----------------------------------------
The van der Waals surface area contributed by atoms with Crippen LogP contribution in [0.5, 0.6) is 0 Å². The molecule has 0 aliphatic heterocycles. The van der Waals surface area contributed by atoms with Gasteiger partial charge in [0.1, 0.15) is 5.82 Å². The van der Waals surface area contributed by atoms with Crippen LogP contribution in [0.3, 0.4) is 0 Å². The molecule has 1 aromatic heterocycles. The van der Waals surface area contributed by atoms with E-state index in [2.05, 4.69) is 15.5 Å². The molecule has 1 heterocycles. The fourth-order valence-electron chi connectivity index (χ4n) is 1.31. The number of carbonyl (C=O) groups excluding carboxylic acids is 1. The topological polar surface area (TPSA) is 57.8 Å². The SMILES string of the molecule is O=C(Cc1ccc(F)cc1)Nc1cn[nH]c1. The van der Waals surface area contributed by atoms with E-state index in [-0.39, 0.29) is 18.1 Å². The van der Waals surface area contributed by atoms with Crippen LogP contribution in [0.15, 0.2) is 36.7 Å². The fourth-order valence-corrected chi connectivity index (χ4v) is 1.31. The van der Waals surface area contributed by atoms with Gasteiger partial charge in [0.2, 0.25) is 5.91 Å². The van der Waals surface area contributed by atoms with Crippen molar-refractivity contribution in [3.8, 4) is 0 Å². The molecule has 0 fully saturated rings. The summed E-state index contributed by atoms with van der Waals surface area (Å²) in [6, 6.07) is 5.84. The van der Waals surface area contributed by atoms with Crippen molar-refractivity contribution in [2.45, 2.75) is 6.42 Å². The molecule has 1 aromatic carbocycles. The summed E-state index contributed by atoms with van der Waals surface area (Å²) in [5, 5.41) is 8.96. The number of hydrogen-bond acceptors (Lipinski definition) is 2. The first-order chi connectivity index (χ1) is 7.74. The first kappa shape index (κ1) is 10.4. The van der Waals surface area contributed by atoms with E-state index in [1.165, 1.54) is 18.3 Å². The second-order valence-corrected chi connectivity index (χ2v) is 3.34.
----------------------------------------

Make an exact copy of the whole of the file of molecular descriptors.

The van der Waals surface area contributed by atoms with Crippen LogP contribution in [0.5, 0.6) is 0 Å². The molecule has 0 aliphatic heterocycles. The van der Waals surface area contributed by atoms with Gasteiger partial charge in [0.1, 0.15) is 5.82 Å². The van der Waals surface area contributed by atoms with Crippen LogP contribution in [0.3, 0.4) is 0 Å². The molecule has 1 aromatic heterocycles. The van der Waals surface area contributed by atoms with E-state index in [2.05, 4.69) is 15.5 Å². The molecule has 1 heterocycles. The fourth-order valence-electron chi connectivity index (χ4n) is 1.31. The number of carbonyl (C=O) groups excluding carboxylic acids is 1. The topological polar surface area (TPSA) is 57.8 Å². The SMILES string of the molecule is O=C(Cc1ccc(F)cc1)Nc1cn[nH]c1. The van der Waals surface area contributed by atoms with E-state index in [-0.39, 0.29) is 18.1 Å². The van der Waals surface area contributed by atoms with Crippen LogP contribution in [0.15, 0.2) is 36.7 Å². The fourth-order valence-corrected chi connectivity index (χ4v) is 1.31. The van der Waals surface area contributed by atoms with Gasteiger partial charge in [0.2, 0.25) is 5.91 Å². The van der Waals surface area contributed by atoms with Crippen molar-refractivity contribution in [3.8, 4) is 0 Å². The molecule has 0 fully saturated rings. The summed E-state index contributed by atoms with van der Waals surface area (Å²) in [6, 6.07) is 5.84. The van der Waals surface area contributed by atoms with Crippen molar-refractivity contribution in [2.45, 2.75) is 6.42 Å². The molecule has 1 aromatic carbocycles. The summed E-state index contributed by atoms with van der Waals surface area (Å²) in [5, 5.41) is 8.96. The number of hydrogen-bond acceptors (Lipinski definition) is 2. The first-order chi connectivity index (χ1) is 7.74. The first kappa shape index (κ1) is 10.4. The van der Waals surface area contributed by atoms with E-state index in [1.165, 1.54) is 18.3 Å². The second-order valence-corrected chi connectivity index (χ2v) is 3.34.